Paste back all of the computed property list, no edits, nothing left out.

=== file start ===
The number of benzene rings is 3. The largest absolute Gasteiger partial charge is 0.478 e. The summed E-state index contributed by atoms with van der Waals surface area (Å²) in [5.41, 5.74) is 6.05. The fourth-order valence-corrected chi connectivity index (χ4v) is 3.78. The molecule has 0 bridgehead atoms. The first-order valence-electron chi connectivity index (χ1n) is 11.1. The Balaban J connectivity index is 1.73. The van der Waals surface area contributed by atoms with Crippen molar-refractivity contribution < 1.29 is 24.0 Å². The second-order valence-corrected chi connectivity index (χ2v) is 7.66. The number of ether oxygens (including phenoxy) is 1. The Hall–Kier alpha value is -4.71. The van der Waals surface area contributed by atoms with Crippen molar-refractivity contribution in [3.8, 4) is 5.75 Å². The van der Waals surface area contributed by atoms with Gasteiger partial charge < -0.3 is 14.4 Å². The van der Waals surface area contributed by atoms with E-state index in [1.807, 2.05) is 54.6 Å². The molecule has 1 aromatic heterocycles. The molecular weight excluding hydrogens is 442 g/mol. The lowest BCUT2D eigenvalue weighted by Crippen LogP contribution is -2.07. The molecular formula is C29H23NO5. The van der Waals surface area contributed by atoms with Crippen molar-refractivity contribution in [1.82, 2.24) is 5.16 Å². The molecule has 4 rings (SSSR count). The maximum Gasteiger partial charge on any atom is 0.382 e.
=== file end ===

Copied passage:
The number of benzene rings is 3. The largest absolute Gasteiger partial charge is 0.478 e. The summed E-state index contributed by atoms with van der Waals surface area (Å²) in [5.41, 5.74) is 6.05. The fourth-order valence-corrected chi connectivity index (χ4v) is 3.78. The molecule has 0 bridgehead atoms. The first-order valence-electron chi connectivity index (χ1n) is 11.1. The Balaban J connectivity index is 1.73. The van der Waals surface area contributed by atoms with Crippen molar-refractivity contribution < 1.29 is 24.0 Å². The second-order valence-corrected chi connectivity index (χ2v) is 7.66. The number of ether oxygens (including phenoxy) is 1. The Hall–Kier alpha value is -4.71. The van der Waals surface area contributed by atoms with Crippen molar-refractivity contribution in [3.8, 4) is 5.75 Å². The van der Waals surface area contributed by atoms with Gasteiger partial charge < -0.3 is 14.4 Å². The van der Waals surface area contributed by atoms with E-state index in [1.807, 2.05) is 54.6 Å². The molecule has 1 aromatic heterocycles. The molecular weight excluding hydrogens is 442 g/mol. The lowest BCUT2D eigenvalue weighted by Crippen LogP contribution is -2.07. The molecular formula is C29H23NO5. The van der Waals surface area contributed by atoms with Crippen molar-refractivity contribution in [1.82, 2.24) is 5.16 Å². The molecule has 4 rings (SSSR count). The maximum Gasteiger partial charge on any atom is 0.382 e.